Monday, June 01, 2015

Summer of Darkness: Raw Deal(1948)

Dennis O'Keefe plays Joe Sullivan, a convict serving time in the State Penitentiary for a crime he didn't commit, though he's willing to take the fall for his gangster friend, because to him there is still honor among thieves. Marsha Hunt plays Ann, a social worker who sat through Joe's trial and has visited him in jail, urging him to begin working on his parole and straighten himself out while in prison. Claire Trevor plays Pat, Joe's girlfriend who helps him break out of prison and plans to escape with him to South America. Raymond Burr, never slimier, plays Rick, the friend that Joe thinks is helping him flee the country, but is actually setting him up to be killed by the police so he'll never be able to testify against him. Things don't go the way Rick hopes and plans, however, and Joe, with the help of Pat, is able to outsmart and avoid every obstacle that keeps popping up. The plans never work out perfectly, but they show an amazing talent for improvisation while on the run from the law. Along the way, they kidnap social worker Ann and evade roadblocks by stealing a car, and having the theft victim arrested by the police when he chases after them.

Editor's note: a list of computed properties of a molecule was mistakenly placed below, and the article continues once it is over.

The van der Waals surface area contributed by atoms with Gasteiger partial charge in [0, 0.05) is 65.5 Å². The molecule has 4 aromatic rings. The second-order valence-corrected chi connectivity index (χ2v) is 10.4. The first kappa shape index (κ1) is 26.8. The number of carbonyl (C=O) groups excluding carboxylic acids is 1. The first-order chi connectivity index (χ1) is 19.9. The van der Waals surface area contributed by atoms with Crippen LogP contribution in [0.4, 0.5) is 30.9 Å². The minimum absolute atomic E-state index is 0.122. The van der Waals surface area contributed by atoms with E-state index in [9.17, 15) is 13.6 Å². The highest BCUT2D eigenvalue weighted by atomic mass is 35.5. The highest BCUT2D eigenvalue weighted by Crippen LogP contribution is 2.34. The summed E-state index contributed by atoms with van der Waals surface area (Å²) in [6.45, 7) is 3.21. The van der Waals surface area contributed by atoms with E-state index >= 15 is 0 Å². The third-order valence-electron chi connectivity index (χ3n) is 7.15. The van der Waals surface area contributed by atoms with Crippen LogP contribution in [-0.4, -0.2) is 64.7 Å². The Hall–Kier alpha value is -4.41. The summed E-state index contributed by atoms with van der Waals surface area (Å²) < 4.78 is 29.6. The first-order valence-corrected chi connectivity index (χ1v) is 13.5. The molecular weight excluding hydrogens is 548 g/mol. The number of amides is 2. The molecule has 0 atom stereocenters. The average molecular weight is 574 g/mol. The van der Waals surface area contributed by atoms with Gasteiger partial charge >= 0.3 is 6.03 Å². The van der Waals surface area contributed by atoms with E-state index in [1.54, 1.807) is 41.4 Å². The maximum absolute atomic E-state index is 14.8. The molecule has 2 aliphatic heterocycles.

Noir films frequently place the hero between two women of polar opposites, the Good Girl and the Femme Fatale. The femme fatale who is poison for our hero, but he just can't keep himself away, and the good girl, who only wants what's best for our hero but is usually ignored for the more exciting options on the other side of the tracks Rarely are those two diametric poles more pronounced than in Raw Deal, which posits the two female leads as two sides of Joe's conscience. An angel and demon on his shoulder, each trying to steer him down a different path. Superficially those labels would fit here, as Ann wants Joe to go straight and lead a steady life, and Pat wants Joe to flee the police and live a life of adventure with her. But below that surface, the labels begin to blur. Pat honestly loves Joe, and is merely trying to make him happy in their escape attempts, and Ann herself begins to sympathize more and more with Joe's position. By the end of the movie Ann will have gunned a man down and Pat will sacrifice her one shot at happiness in order to save Ann's life. And Joe? What happens to him? About what usually happens to the anti-heroes of films like this.

Raw Deal is as fatalist as noir films get. Each character in the film plots and schemes in their own way, and tries to grasp what they perceive as happiness. Several characters act in a manner counter to their immediate desires in order to achieve their greater goal of happiness, only to have those acts amount to, as the man said, a hill of beans. Joe desperately wants revenge when he discovers Rick has been trying to kill him, but at Pat's urging pushes that desire aside in order to go off and live with her. Ann wants Joe to turn himself in, and attempts to call the cops herself, but gives up later and decides to let Joe decide his own fate. Pat wants nothing more in the film(not money, not material goods, nothing) than to live and be loved by Joe, but she lets him run to Ann's rescue because she wants him to be happy. The only character in Raw Deal with unwavering conviction is the villain of the piece, Rick, who can't see how his own plans to secure happiness end up leading him towards despair.

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